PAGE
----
8.5 PS, 120 kilograms, over 80 km / h

The side valve boxer has an output of 8.5 hp, which doesn’t sound like much. Nevertheless, it easily brings the 120 kilogram motorcycle to over 80 km / h. For this you can use the stable chassis with its thick frame tubes. Only be careful with bumps. At the rear nothing springs except the tire and the elasticity of the rim / spoke assembly, at the front a drawn short swing arm, which is supported by a linkage on a leaf spring package, springs. If it hits through, the steering is alarmed; if you want to ride hearty slopes, you need curves with connoisseur asphalt (which hardly existed back then). The BMW R 32 can draw its lines safely and sweeping. Nevertheless, it was not without reason that its chassis was still good for the 750 R-63 from 1928, which is almost three times as powerful.

In the 1920s, the chassis of the BMW R 1200 GS would probably have been a guarantee for victories in the entire racing program, from off-road driving to road races to speed records. Here and now it has such an effect that the GS is significantly more agile than its only half as heavy ancestor when swinging corners – who’s surprising – and confidently will go away all the bumps that get it going. Nevertheless, the three of MOTORRAD – workshop manager Gerry Wagner, photographer Gargolov and the author – said goodbye to the BMW R 32 with a heavy heart. Because it enables historical source study in a very dynamic way. Just as it was typical for its time.

23 Pictures

Images: BMW R 32 and BMW R 1200 GS

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BMW R 32 in "The motorcycle"

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Images: BMW R 32 and BMW R 1200 GS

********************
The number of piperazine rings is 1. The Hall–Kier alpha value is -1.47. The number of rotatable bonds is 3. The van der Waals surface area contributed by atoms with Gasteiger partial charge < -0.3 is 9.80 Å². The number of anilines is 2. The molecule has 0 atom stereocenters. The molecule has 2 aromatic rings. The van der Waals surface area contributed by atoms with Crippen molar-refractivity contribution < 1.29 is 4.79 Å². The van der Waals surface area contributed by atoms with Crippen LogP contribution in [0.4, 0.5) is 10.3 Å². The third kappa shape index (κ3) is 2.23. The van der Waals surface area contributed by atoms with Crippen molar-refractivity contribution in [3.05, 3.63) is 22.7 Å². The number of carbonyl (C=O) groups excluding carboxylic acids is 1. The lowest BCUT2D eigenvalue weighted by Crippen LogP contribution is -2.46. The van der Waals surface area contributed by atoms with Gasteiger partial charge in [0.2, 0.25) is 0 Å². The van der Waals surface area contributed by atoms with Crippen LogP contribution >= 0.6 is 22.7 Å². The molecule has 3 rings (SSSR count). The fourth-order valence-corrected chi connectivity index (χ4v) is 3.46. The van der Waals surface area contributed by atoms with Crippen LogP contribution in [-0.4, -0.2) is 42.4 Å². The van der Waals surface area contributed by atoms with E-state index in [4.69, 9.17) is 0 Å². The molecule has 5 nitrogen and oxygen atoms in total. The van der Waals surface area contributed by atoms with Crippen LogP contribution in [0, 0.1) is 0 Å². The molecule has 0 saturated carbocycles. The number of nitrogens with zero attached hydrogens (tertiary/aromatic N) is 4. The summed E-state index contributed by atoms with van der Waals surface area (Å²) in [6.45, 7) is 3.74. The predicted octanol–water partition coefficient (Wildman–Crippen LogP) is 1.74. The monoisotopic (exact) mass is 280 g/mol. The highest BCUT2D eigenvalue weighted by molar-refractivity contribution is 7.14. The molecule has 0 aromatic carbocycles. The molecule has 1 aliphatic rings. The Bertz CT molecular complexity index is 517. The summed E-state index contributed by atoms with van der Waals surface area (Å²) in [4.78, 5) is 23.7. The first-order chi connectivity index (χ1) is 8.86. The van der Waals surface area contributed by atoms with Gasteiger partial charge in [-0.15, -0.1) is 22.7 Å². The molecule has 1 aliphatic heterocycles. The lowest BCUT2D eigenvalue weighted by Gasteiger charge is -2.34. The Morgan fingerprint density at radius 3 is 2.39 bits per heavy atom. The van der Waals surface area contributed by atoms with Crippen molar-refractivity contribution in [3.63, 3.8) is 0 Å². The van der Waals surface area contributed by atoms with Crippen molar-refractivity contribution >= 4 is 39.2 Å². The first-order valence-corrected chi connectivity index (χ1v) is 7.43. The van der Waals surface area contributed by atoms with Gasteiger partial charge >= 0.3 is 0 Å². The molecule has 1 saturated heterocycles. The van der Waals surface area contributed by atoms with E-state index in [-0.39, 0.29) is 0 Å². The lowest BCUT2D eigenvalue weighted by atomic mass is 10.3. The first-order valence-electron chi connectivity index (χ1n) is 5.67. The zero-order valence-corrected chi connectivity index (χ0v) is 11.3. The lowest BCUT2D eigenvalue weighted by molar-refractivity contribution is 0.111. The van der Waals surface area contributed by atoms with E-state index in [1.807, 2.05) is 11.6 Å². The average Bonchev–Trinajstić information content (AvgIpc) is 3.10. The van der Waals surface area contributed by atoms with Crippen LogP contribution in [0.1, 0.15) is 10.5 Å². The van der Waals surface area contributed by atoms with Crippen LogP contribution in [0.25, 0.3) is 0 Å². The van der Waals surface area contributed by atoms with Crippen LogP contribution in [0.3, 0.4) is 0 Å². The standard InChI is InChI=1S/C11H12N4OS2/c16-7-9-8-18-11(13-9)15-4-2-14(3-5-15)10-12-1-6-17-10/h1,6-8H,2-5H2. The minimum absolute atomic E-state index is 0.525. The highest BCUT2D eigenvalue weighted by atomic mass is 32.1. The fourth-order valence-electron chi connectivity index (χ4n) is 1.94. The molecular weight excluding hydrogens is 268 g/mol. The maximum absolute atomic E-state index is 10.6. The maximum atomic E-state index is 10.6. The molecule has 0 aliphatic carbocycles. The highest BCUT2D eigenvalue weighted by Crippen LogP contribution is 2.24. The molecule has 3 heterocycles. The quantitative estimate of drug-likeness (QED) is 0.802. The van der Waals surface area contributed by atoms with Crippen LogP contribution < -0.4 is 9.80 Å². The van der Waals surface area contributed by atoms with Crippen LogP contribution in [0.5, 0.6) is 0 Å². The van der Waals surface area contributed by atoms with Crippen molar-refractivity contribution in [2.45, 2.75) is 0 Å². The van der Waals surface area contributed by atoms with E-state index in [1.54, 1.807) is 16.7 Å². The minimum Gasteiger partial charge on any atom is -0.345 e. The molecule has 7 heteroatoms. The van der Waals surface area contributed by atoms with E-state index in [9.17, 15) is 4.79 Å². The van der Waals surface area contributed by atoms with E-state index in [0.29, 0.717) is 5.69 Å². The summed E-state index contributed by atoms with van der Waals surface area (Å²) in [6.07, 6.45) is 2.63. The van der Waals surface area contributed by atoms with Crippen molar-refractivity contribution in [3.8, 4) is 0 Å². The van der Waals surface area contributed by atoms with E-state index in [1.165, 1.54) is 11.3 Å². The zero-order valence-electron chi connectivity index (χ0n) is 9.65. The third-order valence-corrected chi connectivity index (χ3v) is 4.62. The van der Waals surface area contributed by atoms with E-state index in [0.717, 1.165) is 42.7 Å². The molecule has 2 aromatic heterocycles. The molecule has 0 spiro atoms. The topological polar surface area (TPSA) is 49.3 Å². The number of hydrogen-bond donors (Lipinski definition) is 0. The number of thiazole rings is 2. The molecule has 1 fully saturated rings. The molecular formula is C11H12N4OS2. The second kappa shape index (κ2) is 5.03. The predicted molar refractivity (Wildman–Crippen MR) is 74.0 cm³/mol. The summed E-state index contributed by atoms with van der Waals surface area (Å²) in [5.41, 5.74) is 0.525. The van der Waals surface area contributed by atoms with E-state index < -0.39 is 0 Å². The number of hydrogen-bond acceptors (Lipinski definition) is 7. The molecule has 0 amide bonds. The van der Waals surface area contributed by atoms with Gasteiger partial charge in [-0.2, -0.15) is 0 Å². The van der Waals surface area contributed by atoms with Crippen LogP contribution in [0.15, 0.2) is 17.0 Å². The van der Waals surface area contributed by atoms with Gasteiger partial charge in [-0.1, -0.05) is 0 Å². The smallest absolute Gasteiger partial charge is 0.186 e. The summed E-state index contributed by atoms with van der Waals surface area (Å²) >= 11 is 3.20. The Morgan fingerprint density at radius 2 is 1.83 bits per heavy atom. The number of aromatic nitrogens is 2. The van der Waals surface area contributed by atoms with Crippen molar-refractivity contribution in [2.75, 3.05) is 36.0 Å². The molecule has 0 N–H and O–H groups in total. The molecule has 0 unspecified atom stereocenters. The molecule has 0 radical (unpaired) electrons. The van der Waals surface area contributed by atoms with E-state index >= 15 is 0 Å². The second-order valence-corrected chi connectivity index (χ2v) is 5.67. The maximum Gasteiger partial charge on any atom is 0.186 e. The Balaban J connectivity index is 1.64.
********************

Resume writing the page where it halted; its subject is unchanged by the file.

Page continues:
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"The 500 cc BMW wheel"

The type designation of the R 32 had actually been known since October 1923, when the machine was presented at the Paris Motor Show. But for the colleagues from back then it was simply “the BMW bike” or, as mentioned in the headline, “the 500 cc BMW bike”. At the beginning of 1926 this was no longer a precise name, because BMW had already brought the BMW R 37 onto the market the year before and since the end of 1925 had also been offering the R 42 shown on the front page in parallel to the BMW R 32. It can be recognized by the changed ribbing of the cylinders and cylinder heads and its engine is the further development of the boxer shown in the illustration below on the left.


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No test, but a detailed description of the BMW R 32 was in "The motorcycle", Edition 6/1926.

All three had a displacement of 494 cm³, but in contrast to the two side valves, the R 37 had an ohv engine with 16 hp. This early production racer cost 2900 Reichsmarks, 700 marks more than the R 32, and it was only built 152 times. To make it easier to differentiate, the anonymous author of “Das Motorrad” called the R 37 “the sports model”. The pointedly neutral article only donates cautious praise in connection with the cardan drive of the BMW first model: “With this type of drive, the service life of which is almost unlimited with normal use of the bike, all the annoying chain and belt difficulties that the Motorcycles are exposed to such a high degree. "

Tests or exams, as they were called in the 1930s, were not common in “Das Motorrad” at the time. Therefore, there is no evidence of how the BMW R 32 functioned by the standards of the time. Instead, the reader is offered detailed, illustrated descriptions of the individual assemblies and how they work. Above all, the functional diagram of the three-speed transmission is explained in detail.

Article from "The motorcycle" to download

Anyone who has got to know the R 32 and its brakes will especially smile at the sentence that appears on the lead page (shown on the left) in the top right column of the text: "Both wheels have powerful brakes."

In fact, the brakes are such that today’s driver understands the origin of the principle from back then, which reads: "Always drive up and down the mountain in the same gear." With a 15 percent incline, that is the "touring model", the side valve R-32, the first gear, and that would also have been suitable for the descent. As described in the current driving impressions, things turned out differently …

Subscribers who want to read the full historical article can download it from here.